Speaking of the Lizard Brain (a descriptor I often use as well) there are some things he will not allow. Such as the deception of modern women that size doesn't matter. Well, honey you might believe that lie but I sure don't. My size, and I mean the size of the thing that matters most, my bank account, certainly matters to the women I meet. And the other important article's size also matters quite a lot and Lizard knows that to his cold-blooded core. The size of the female is quite an important feature: Fat chicks cannot rouse The Lizard from his rest no matter how good the conversation, how sumptuous the meal, or how strong the drink. Nope. Hence the down-size of poor Adele and her piteous attempt to capture the appeal of a 20-something hardbody. Again, nope.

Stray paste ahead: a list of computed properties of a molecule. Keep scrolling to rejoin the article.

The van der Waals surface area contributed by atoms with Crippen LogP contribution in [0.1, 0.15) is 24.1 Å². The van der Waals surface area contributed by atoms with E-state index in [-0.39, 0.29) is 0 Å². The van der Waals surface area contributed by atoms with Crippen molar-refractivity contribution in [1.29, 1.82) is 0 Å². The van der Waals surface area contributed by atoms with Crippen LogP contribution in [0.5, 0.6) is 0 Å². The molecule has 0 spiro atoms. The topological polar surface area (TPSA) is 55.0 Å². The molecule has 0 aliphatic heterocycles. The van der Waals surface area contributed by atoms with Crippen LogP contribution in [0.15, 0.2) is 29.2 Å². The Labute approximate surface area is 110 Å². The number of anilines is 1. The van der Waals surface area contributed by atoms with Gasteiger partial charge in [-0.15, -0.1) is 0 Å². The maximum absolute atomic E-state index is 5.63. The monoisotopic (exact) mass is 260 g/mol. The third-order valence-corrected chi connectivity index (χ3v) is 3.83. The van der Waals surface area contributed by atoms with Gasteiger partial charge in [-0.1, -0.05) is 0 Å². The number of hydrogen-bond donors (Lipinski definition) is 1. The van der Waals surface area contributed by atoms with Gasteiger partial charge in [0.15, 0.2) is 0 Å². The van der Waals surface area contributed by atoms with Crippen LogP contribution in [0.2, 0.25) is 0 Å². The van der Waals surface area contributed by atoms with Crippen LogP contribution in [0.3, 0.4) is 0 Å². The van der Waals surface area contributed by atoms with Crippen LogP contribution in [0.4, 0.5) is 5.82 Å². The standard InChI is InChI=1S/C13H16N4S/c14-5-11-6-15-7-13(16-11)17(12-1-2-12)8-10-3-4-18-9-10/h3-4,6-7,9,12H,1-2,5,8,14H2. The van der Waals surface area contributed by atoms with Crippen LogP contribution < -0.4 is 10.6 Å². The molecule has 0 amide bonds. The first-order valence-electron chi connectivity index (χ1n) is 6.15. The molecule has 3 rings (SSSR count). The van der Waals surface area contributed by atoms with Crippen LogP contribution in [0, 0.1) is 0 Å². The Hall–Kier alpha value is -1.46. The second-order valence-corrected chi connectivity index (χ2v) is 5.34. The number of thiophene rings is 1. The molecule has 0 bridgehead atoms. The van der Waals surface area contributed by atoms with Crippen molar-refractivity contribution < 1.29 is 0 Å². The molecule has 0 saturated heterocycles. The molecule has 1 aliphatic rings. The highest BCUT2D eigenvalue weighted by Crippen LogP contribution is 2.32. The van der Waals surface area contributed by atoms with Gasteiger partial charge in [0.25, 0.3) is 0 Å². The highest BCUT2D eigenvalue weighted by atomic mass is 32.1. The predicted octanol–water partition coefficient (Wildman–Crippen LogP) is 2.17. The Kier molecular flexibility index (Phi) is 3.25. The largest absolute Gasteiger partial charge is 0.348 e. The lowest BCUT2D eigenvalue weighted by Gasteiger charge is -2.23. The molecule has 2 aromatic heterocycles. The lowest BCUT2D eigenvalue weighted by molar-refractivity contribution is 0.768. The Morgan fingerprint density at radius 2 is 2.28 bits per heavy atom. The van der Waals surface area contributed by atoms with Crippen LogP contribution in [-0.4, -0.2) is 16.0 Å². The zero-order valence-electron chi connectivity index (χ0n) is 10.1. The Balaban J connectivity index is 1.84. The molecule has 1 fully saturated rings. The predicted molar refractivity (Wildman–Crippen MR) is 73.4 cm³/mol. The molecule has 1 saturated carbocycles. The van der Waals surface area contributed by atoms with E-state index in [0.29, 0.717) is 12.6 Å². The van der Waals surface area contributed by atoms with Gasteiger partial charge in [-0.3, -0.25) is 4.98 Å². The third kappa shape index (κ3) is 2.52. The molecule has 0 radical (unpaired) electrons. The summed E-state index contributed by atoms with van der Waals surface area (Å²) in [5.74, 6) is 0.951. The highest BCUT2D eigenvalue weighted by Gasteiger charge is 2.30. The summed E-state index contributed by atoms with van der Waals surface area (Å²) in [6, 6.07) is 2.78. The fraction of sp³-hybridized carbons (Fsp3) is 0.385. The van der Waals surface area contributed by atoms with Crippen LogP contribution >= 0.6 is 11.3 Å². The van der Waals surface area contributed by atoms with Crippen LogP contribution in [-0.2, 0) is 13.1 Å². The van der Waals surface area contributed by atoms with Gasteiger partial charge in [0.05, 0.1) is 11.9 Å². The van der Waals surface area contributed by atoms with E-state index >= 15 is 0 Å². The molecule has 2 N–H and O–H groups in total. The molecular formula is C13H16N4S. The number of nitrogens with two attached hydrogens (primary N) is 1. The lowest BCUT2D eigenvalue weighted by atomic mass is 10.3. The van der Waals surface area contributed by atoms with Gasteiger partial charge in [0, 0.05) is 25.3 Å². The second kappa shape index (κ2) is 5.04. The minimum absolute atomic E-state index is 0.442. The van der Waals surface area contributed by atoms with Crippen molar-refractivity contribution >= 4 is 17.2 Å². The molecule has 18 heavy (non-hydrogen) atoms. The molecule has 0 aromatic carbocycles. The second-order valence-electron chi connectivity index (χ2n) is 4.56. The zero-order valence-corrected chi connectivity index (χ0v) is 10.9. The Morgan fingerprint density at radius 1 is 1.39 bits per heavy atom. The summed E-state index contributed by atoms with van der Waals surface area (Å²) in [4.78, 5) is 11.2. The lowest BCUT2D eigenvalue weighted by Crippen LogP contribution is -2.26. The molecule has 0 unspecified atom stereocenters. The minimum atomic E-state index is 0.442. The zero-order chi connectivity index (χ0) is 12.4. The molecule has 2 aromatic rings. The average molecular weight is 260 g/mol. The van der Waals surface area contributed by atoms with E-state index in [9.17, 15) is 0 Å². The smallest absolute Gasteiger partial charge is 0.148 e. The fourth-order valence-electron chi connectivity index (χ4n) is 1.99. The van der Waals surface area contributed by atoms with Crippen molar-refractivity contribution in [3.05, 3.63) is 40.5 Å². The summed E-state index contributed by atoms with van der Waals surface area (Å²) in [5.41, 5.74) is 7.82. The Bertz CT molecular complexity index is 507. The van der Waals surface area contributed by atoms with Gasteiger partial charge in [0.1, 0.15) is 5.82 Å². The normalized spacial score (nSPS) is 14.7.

Urbane Legend said it and I will repeat: Such a dastardly and selfish action by a shallow and empty fool. Other singers, equally as gifted and on an equally swollen career have made good decisions about children and family, and kept both intact. Sade (Helen Folsade Adu I'm told by wikipedia) comes immediately to mind. But there are others, careers kept local and talent know to fewer perhaps but they sing with their souls intact.

Poor Adele.

Sam L. said...

Personally, I prefer the way she looks now. These are the only two pictures I have ever seen of her. I have never, to my knowledge, have ever heard her sing. My local radio stations only play oldies, '60s thru '80s. And speaking of how people look, I like George Thorogood's song, "Get A Haircut And Get A Real Job".

UbuMaccabee said...

She will become fat again. That is her default condition. This is a blip in the curve.